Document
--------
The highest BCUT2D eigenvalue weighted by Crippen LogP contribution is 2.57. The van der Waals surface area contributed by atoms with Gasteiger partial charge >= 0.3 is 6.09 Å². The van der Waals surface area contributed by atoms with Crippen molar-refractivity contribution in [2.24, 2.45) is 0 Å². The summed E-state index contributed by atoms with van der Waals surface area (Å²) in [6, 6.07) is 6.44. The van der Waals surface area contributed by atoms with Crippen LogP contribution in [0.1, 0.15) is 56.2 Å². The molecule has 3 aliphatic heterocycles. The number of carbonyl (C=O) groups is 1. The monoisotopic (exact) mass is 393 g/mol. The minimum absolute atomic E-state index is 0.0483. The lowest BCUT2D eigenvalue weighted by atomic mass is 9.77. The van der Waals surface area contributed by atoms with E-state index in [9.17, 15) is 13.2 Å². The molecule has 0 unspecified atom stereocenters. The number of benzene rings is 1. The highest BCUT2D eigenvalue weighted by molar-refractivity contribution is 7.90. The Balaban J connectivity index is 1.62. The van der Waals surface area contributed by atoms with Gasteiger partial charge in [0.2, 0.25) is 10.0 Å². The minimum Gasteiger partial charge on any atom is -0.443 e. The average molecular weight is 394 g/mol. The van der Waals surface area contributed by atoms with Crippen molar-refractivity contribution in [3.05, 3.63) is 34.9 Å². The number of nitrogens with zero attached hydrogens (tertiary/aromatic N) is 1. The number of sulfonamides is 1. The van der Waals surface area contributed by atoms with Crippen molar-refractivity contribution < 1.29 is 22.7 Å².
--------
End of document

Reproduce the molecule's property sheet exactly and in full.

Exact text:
The highest BCUT2D eigenvalue weighted by Crippen LogP contribution is 2.57. The van der Waals surface area contributed by atoms with Gasteiger partial charge >= 0.3 is 6.09 Å². The van der Waals surface area contributed by atoms with Crippen molar-refractivity contribution in [2.24, 2.45) is 0 Å². The summed E-state index contributed by atoms with van der Waals surface area (Å²) in [6, 6.07) is 6.44. The van der Waals surface area contributed by atoms with Crippen LogP contribution in [0.1, 0.15) is 56.2 Å². The molecule has 3 aliphatic heterocycles. The number of carbonyl (C=O) groups is 1. The monoisotopic (exact) mass is 393 g/mol. The minimum absolute atomic E-state index is 0.0483. The lowest BCUT2D eigenvalue weighted by atomic mass is 9.77. The van der Waals surface area contributed by atoms with E-state index in [9.17, 15) is 13.2 Å². The molecule has 0 unspecified atom stereocenters. The number of benzene rings is 1. The highest BCUT2D eigenvalue weighted by molar-refractivity contribution is 7.90. The Balaban J connectivity index is 1.62. The van der Waals surface area contributed by atoms with Gasteiger partial charge in [0.2, 0.25) is 10.0 Å². The minimum Gasteiger partial charge on any atom is -0.443 e. The average molecular weight is 394 g/mol. The van der Waals surface area contributed by atoms with Crippen molar-refractivity contribution in [3.05, 3.63) is 34.9 Å². The number of nitrogens with zero attached hydrogens (tertiary/aromatic N) is 1. The number of sulfonamides is 1. The van der Waals surface area contributed by atoms with Crippen molar-refractivity contribution < 1.29 is 22.7 Å².